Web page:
Actually, as someone who has both seizures and panic attacks, I can say meltdowns are quite similar to both these things. For example, with a panic attack, you have the adrenaline, fight flight response has been triggered in your body, and all of a sudden you think you are going to possibly be in real harm… for, potentially, no real reason whatsoever. This panic attack may be triggered by something, but sometimes it just “poof” hits you.

However, with a meltdown, or a sensory overload, as an Autistic Person, often those things will have a specific trigger.. Whoop…

It is a very similar situation, of having that overwhelming feeling and being out of control.

When I have a meltdown that fight, or flight, flee, response is triggered. Often, when that response is triggered in me, my first instinct is not to fight, not to melt down. It is to flee, and to run away… but sometimes when I am unable to get away from other people, or the situation that I am in, or event that has triggered my meltdown, then I will go from flee to fight, and have a meltdown, where I may become air quotes, “combative”, “aggressive”, “defensive” -because I feel as if I am in danger, and cannot flee and get away from the danger, so then it switches to “defend myself and fight”.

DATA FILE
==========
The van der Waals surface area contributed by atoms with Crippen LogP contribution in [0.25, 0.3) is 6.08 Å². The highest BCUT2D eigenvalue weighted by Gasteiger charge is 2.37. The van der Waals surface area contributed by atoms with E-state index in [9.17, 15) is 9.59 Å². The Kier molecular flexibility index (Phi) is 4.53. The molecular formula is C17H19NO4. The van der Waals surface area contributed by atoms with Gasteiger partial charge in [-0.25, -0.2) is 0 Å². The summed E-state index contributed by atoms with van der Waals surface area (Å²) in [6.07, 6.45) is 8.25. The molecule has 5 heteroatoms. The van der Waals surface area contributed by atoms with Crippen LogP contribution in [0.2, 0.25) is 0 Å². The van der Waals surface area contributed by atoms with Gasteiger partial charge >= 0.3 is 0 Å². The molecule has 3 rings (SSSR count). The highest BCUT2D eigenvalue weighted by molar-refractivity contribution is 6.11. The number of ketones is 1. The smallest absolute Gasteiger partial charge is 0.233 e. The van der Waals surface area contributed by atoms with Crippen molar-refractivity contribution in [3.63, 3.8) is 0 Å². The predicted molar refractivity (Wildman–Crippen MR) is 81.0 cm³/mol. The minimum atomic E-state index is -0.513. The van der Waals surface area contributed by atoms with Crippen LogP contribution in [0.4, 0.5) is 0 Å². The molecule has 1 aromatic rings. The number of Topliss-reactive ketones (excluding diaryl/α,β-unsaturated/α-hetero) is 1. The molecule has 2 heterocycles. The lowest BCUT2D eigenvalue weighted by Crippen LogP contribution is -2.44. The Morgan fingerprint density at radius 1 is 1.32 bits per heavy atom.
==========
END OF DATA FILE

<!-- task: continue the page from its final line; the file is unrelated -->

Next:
If I feel as, as I am in a position where I cannot fight, or defend myself, or flee and get away, I may shut down, and implode in on myself, and freeze.

Fight, flight, freeze: falling on the floor, curling up in a ball, and becoming stuck in a silent little mess, on the floor, frozen or shut down… because, once again, that overwhelming anxiety adrenaline, is pumping through my body.